Confirm Action

Are you sure you wish to do this?

Confirm Cancel
User Panel

Posted: 5/21/2002 11:14:34 AM EST
Oh yes.


300 Bucks ain't bad, right?
Link Posted: 5/21/2002 11:16:57 AM EST
A gift for my boss...
Link Posted: 5/21/2002 11:25:03 AM EST
That looks like a good deal for Garryowen.

Link Posted: 5/21/2002 11:33:09 AM EST
Nice kilt , don't recognize the family pattern of the weave . Oh OH ...  I wouldn't wear one of those .. their just not manly .
Link Posted: 5/21/2002 1:11:31 PM EST
That looks like a good deal for Garryowen.

View Quote
.....a 34" waist would be a "LiiiiL"tight for Garry[;)]
Link Posted: 5/21/2002 1:29:07 PM EST
If that thing actually sells for $300 or more, I'm gonna find someplace that sells catholic schoolgirl uniforms, put buckles on the skirts, and sell them as clan MacGreedy tartan kilts.
Link Posted: 5/21/2002 1:38:23 PM EST
I don't think that is a proper kilt. I thought true kilts were several yards long?!?!?!?!
Link Posted: 5/21/2002 1:49:04 PM EST
i am a Knox.  I am related to John Knox the religous dude.
Link Posted: 5/21/2002 4:03:31 PM EST
clan tartans are a relatively late concept, 17th or 18th century I believe. Before that time it simply was not practical and affordable to differentiate that finely.  There was certainly regional variations, but they would be just that, regional. In the 18th century, when weaving and dyeing became more of a production business clan tartans could be designed and produced economically.  Earlier tartans were dyed with natural vegetable dyes of limited colorfastness, so bright colors were uncommon. Mustards, Saffrons, some dull greens and for the wealthy, purple, were more common.  Mostly the design was fairly basic, generally the universal Celtic/Gaelic check.  

This kilt style is also a late design.  The great kilt, dating back quite a ways, was several yards long.  It was pleated by hand and the pleats were positioned behind the body to gather them out of the way until you need the extra fabric either as a blanket, cloak, purse, etc. But the Great Kilt was not common until the end of the Medieval period, well past the time of Robert the Bruce and William Wallace.  It was common by the time of Rob Roy MacGregor and the Jacobite Rebellions.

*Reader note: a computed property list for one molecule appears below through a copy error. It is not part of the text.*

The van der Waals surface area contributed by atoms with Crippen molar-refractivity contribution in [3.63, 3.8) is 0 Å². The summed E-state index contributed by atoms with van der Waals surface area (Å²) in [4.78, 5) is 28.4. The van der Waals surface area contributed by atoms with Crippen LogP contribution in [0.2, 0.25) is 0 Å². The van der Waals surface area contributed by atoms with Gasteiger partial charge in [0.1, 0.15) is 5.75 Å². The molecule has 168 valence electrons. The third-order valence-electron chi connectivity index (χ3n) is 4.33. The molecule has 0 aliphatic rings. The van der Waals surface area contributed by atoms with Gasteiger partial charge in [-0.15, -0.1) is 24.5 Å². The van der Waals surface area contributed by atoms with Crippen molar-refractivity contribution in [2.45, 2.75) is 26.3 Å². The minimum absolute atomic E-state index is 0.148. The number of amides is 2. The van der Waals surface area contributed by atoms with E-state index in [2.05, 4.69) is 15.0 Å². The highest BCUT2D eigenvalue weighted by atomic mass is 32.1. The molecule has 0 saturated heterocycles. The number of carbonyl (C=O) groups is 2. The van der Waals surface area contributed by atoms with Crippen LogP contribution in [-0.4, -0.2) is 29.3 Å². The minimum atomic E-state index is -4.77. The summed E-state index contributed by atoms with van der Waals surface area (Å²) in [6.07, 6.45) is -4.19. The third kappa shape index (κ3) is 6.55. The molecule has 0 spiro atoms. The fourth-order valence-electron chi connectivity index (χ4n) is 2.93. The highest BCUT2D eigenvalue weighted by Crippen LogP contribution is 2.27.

This kilt style is modern and formal, appropriate for any occasion where a tuxedo might be worn so long as it is worn with other formal attire.  Scottish formal attire is the only formal attire I can think of wherein large and small knives are considered polite and appropriate.  A 21 inch long dirk is a truly formidable personal weapon so long as there aren't any guns around.  Even a Sgain Dubh is better than nothing, especially if it's a real one and you keep it nice and sharp.
Link Posted: 5/21/2002 4:26:41 PM EST
i am a Knox.  I am related to John Knox the religous dude.
View Quote

Yeah, but could John Knox fly inverted ?
Link Posted: 5/21/2002 9:17:38 PM EST
Close Join Our Mail List to Stay Up To Date! Win a FREE Membership!

Sign up for the ARFCOM weekly newsletter and be entered to win a free ARFCOM membership. One new winner* is announced every week!

You will receive an email every Friday morning featuring the latest chatter from the hottest topics, breaking news surrounding legislation, as well as exclusive deals only available to ARFCOM email subscribers.

By signing up you agree to our User Agreement. *Must have a registered ARFCOM account to win.
Top Top